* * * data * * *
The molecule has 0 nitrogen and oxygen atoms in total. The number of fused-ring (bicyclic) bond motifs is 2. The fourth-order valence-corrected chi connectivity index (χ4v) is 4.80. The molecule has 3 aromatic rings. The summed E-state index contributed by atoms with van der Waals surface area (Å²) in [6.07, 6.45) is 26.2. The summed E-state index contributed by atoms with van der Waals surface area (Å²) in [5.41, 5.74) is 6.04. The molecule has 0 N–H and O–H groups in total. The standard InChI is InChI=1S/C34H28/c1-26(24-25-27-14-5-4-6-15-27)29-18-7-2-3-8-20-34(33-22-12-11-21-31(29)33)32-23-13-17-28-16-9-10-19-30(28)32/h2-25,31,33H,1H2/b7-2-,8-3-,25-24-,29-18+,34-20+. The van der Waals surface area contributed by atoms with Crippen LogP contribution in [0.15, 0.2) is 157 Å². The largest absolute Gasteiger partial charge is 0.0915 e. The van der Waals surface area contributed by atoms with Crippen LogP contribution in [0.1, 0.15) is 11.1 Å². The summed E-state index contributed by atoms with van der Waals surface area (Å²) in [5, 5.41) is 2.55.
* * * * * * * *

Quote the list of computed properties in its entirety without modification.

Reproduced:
The molecule has 0 nitrogen and oxygen atoms in total. The number of fused-ring (bicyclic) bond motifs is 2. The fourth-order valence-corrected chi connectivity index (χ4v) is 4.80. The molecule has 3 aromatic rings. The summed E-state index contributed by atoms with van der Waals surface area (Å²) in [6.07, 6.45) is 26.2. The summed E-state index contributed by atoms with van der Waals surface area (Å²) in [5.41, 5.74) is 6.04. The molecule has 0 N–H and O–H groups in total. The standard InChI is InChI=1S/C34H28/c1-26(24-25-27-14-5-4-6-15-27)29-18-7-2-3-8-20-34(33-22-12-11-21-31(29)33)32-23-13-17-28-16-9-10-19-30(28)32/h2-25,31,33H,1H2/b7-2-,8-3-,25-24-,29-18+,34-20+. The van der Waals surface area contributed by atoms with Crippen LogP contribution in [0.15, 0.2) is 157 Å². The largest absolute Gasteiger partial charge is 0.0915 e. The van der Waals surface area contributed by atoms with Crippen LogP contribution in [0.1, 0.15) is 11.1 Å². The summed E-state index contributed by atoms with van der Waals surface area (Å²) in [5, 5.41) is 2.55.